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But, Yuuko does have more of an excuse than most of us.  After all, she was sacrificed by superstitious pagans so that an epidemic might cease. (Perhaps superstitious is an unneeded modifier.  Can one truly be a pagan without being superstitious?  Oh, well.  That’s a question for another blogger.)  Nor was this a quick death: she was left to die alone of suffocation or of starvation in pitch blackness while suffering the agony of a broken leg at around 15 or 16 years of age.  All of this while thoughts of envy toward her best friend and hatred toward those who abandoned her there swirled in her mind.  That’s a memory I’m sure most of us would desire effaced!

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Yet, we are not walking according to the truth if we disown our suffering, evil thoughts, and dark deeds.  And do we not own our dark side more truly than than our good side?  After all, we cannot maintain the least virtue, perform a single good deed, or have one good thought apart from God, who aids us by His own divine life.  On the other hand, we can do all sorts of sins on our own and would even plummet into utter vileness if not prevented by His grace.  St. Philip Neri once remarked as he saw a condemned man passing him on the road: “There goes Philip Neri but for the grace of God.”  Nor is this arrangement unfair: how many sins have I myself committed despite receiving the grace to will otherwise?  How many times have I consented to sin without lifting up a single prayer so that I might will good instead of evil?  Or did pray, but never wanted to form the wholehearted will to shun what might be more delightful to the senses or sweeter to my ego?

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At any rate, Yuuko further compounds her darkness by believing that Niiya won’t love her if she has any darkness or suffering in her.  This is not true: we are all loved by the people in our lives in spite of our defects.  How much more ought we trust that God loves us in spite of our wickedness?  As believers love to repeat, God’s love is unconditional.  Even in the midst of mortal sin by which we deserve to be sent straight to hell, God does not cease loving us and strives to turn us to repentance.  Yet, I believe people growing in goodness are more susceptible to this form of pride than outright sinners.  Somehow, the delusion intrudes that God loves us because of our good deeds rather than simply because He made us and thought it delightful that we should be with Him in paradise forever.  Then, we start forgetting our wicked deeds or minimizing them under the delusion that God somehow loves us more infinitely for being good!

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Yuuko’s desire to forget her painful past becomes so extreme that she further effaces her memories of Niiya.  You see, Niiya had absorbed the dark side’s, Shadow Yuuko’s, terrible memories and Yuuko cannot help reliving them when she touches Niiya.  Therefore, she blocks Niiya’s presence from her vision.  Even though she strongly desires to see him again and stays in the same vicinity as him, she cannot see him.  At last, the only way that they can communicate is by writing notes to each other in a notebook.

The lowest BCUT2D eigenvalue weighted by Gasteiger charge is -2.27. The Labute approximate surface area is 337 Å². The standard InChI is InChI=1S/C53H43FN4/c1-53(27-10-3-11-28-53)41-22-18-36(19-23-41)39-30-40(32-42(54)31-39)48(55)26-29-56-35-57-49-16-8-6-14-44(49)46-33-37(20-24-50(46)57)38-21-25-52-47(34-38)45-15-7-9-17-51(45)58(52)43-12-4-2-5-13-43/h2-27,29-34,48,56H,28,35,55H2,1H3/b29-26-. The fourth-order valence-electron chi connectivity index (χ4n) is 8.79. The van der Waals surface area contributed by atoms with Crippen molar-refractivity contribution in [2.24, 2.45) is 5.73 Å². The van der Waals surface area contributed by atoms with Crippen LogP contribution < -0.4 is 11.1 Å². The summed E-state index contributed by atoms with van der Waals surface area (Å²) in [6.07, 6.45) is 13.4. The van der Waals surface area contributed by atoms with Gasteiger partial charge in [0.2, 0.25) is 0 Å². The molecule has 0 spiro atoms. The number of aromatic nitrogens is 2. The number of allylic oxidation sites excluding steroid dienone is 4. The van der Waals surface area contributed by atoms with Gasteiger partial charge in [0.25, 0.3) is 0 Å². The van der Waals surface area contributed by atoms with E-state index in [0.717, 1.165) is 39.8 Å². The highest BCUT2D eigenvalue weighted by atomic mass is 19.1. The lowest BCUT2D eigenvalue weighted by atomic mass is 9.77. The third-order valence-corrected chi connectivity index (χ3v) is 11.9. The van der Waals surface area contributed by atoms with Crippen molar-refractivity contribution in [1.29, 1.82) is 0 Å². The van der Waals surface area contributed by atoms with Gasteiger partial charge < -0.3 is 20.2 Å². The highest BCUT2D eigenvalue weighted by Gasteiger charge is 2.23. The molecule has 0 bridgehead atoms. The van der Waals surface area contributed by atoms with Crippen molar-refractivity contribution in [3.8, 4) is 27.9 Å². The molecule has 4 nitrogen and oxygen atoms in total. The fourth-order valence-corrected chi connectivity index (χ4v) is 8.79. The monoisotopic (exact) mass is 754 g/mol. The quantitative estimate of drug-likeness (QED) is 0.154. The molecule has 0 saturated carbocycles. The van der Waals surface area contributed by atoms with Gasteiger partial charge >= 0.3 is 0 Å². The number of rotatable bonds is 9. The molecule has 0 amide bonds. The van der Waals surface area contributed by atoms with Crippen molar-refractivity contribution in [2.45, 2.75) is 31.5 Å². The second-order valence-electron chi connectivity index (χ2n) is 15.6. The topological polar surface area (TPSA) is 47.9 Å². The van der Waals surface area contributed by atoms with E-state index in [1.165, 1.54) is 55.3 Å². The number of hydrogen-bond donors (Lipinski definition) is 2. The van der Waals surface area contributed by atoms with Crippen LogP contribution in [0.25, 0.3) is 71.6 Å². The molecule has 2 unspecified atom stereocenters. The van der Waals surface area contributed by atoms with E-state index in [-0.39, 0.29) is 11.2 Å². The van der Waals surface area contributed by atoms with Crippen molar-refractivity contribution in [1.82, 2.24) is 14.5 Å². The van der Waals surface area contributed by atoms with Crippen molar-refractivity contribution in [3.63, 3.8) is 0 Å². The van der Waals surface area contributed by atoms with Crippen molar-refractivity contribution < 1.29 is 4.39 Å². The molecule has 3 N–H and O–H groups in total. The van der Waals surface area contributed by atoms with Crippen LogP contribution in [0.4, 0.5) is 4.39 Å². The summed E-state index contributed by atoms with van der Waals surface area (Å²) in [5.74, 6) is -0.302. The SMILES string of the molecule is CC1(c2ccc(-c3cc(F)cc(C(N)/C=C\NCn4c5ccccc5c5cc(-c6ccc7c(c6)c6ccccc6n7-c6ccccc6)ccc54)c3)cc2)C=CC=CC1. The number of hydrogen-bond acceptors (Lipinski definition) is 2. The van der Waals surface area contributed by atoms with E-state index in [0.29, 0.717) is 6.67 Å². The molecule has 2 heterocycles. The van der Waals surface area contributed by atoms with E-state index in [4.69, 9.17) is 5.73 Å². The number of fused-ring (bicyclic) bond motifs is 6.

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Is this not rather like a Christian who in his mad drive to forget the memory of his sins even avoids the sight of a crucifix?  I think it no accident that in one episode we see two images of a cross: one made by Niiya and Kanoe’s shadows crossing and the other one of light.  For, the cross is painful because we see our sins in the wounds of Christ, but these very wounds bring us in the light of Christ’s presence.  And Niiya and Yuuko exchanging notes is rather like how a Christian soul, when frustrated at not feeling God’s presence, will turn to the Scriptures–all the while yearning for the embrace of the One who loves her.

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Then, that beautiful scene occurs in their club’s room, the Paranormal Investigation Club.  Niiya takes a bat and begins shattering everything in the room in order to get Yuuko’s attention.  Furthermore, his actions bring Shadow Yuuko into focus for Yuuko at the same time.  This is reminiscent of St. Augustine’s Confessions:

You called and cried out loud and shattered my deafness. You were radiant and resplendent, you put to flight my blindness. You were fragrant, and I drew in my breath and now pant after you. I tasted you, and I feel but hunger and thirst for you. You touched me, and I am set on fire to attain the peace which is yours.

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In this scene, we find that Niiya wishes especially to speak to Shadow Yuuko and embraces her, saying that he loves Shadow Yuuko too, because Yuuko and Shadow Yuuko are the same person.  In the same way, though Jesus hates the least speck of sin in our souls, He loves us entire.  He wishes to love us in pain as well as in joy, which is so plainly figured in the cross as Jesus endures all the pain caused by pain and suffering in our lives out of pure love for us.  The confession of love by Niiya allows for both halves of Yuuko to come together, forming Yuuko into a complete person.

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Since God loves us as a complete person, there is no need to attempt hiding our sinful selves from Him.  Rather, let us contemplate the Crucifix in which we clearly see our sins in the holes in Christ’s hands and feet, the pierced side, the crowning of thorns, and the anguished expression on His countenance, knowing that it is through means of these wounds that we are bound to Him forever.

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Speaking of forever (Big spoiler coming!  If you’re the kind of person who absolutely cant’s endure them, don’t read on!), I expected Yuuko to disappear in the last episode–the natural end for ghost stories like this.  And indeed, with her regrets being solved and the integrity of her person, she does disappear for a while, leaving Niiya in great sorrow.  Does this not remind us of how we desire heaven, where we shall be reunited with our loved ones and love shall endure in perfection forever?  It seems, however, that Niiya’s last kiss produced a new regret in Yuuko: she now desires many more kisses.  Truly, love is never exhausted!  Since this is a love story first and foremost, Catullus 5 powerfully comes to mind:

Let us live, my Lesbia, and let us love,
and let us judge all the rumors of the old men
to be worth just one penny!
The suns are able to fall and rise:
When that brief light has fallen for us,
we must sleep a never ending night.
Give me a thousand kisses, then another hundred,
then another thousand, then a second hundred,
then yet another thousand more, then another hundred.
Then, when we have made many thousands,
we will mix them all up so that we don’t know,
and so that no one can be jealous of us when he finds out
how many kisses we have shared.